To say Penns Valley runners Isabella Culver and Sheri Bowersox have a strong connection might be an understatement.
Earlier this spring, Bowersox had to miss a track and field team practice. “I was like, ‘What am I gonna do?’” Culver asked.
The sophomore simply did her workout — quietly — and then went home.
“Usually I don’t hear much from Bella,” coach Kendyl Paolini said, “but I didn’t hear anything from her that day.”
Sign Up and Save
Get six months of free digital access to the Centre Daily Times
Earlier this month, Culver missed the Bellwood-Antis Invitational, so Bowersox had to run the 400-meter dash without her alter ego.
“Normally I look up after 100, 150 (meters) to see where Bella is,” said the senior, using her teammate to pace her for the lap around the track. “Coach said I was hesitant, that I slowed down because I didn’t know how fast to go.”
Bowersox eventually figured it out, however, and won the race.
Culver and Bowersox are training partners, teammates, friends — and they complement each other well. They hope to combine their efforts and get each other to the PIAA championships.
Before then, the District 6 Class 2A championships loom Tuesday afternoon in Altoona, with the top-3 runners automatically earning a trip to the state championships. After the West Central Coaches Invitational on May 5, Culver and Bowersox had the No. 1 and 3 times in the event.
“We both better go to states,” Bowersox said. “And we want our 4x4 team to go.”
If Culver and Bowersox make it to the state meet, they will be thanking each other.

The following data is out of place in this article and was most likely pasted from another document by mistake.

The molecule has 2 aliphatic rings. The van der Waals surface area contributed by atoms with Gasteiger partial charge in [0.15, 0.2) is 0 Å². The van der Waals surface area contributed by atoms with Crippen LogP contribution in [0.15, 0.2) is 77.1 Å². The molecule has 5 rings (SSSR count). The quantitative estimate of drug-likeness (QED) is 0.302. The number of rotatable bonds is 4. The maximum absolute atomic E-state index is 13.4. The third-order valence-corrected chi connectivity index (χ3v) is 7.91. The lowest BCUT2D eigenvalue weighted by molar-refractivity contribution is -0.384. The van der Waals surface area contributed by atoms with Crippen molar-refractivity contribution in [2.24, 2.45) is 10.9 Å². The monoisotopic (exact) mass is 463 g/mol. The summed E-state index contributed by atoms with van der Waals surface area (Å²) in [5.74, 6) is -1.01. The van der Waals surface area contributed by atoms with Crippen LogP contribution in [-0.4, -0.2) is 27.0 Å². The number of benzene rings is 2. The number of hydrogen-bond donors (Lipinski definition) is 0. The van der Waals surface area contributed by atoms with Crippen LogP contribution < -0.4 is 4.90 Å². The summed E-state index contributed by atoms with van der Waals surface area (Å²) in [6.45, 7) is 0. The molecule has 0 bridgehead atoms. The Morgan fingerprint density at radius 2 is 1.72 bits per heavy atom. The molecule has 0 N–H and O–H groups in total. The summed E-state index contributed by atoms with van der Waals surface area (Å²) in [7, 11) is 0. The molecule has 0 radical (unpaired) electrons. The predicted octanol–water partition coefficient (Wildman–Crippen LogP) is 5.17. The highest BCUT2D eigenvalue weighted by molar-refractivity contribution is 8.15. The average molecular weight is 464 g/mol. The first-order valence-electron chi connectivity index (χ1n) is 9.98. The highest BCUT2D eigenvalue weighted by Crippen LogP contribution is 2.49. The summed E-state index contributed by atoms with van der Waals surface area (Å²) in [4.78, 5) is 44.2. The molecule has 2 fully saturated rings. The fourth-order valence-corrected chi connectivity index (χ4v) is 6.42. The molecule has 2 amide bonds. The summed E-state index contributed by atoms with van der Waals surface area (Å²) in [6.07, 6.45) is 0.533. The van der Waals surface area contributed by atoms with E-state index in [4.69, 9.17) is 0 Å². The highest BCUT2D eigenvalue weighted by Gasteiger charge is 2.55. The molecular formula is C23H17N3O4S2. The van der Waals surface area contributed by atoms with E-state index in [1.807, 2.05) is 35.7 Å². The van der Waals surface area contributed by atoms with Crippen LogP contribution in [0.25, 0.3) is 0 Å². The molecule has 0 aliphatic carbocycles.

Culver — a member of the National Honor Society — is more athletically gifted, and she has been knocking on the door of the school record in the 400-meter dash since her freshman season. Her best time came in that West Central Coaches meet, when she was clocked in 59.33 seconds. That time is tied for 57th in the state among girls in all classes.
The school record is 59.30, which has stood since 1986 by Deneen Keller.
“I would really love for Bella to get that darned record already,” Paolini said. “I think that’s weighing on her mind. She can just absolutely think so hard about it, and if she would just get it I think she would break it time and time again.”
So when the two friends are training, it’s Culver pushing the pace, cajoling Bowersox to run harder.
“Bella stays with the boys, and I just try to keep up with Bella,” joked Bowersox, whose best 400 time is 1:01.16.
Meanwhile, Bowersox completes the team by helping out mentally. When Culver has her doubts, Bowersox picks her up. When Culver starts to walk during a cool-down run, Bowersox prods her to pick up the pace.
“Do you want to break the record?” Bowersox asked. “Then she started jogging.”
The senior is not afraid to express an opinion.
“She speaks her mind,” Paolini said. “Whatever she’s thinking is going to come out of her mouth, whether you like it or not, for better or worse.”
Together, they make it work.
If Culver is going to finally race past that record, she knows who gets the first thank you.
While Culver still has two more years of running in blue and white, Bowersox will be heading to San Antonio, Texas, next winter to start basic training in the Air National Guard. She hopes to be done by the spring, so she can come back to Spring Mills and resume training with Culver, then enroll at Lock Haven the following fall.
“I don’t know what I’m going to do without Bella,” Bowersox said.
Added Culver: “I don’t know what I’m going to do without her next year.”
Both are gifted athletes, and both have the chance to finish the year doing something special. If they remain first and third in the district heading into Altoona, it will mean they also get to run side-by-side for their lap around the track, with Culver pacing Bowersox, and the senior encouraging the sophomore.
Two girls with one goal.
“They are very different types of athletes, different types of skills and personalities,” Paolini said. “It’s interesting to see how those opposites attracted and made a really successful training team.”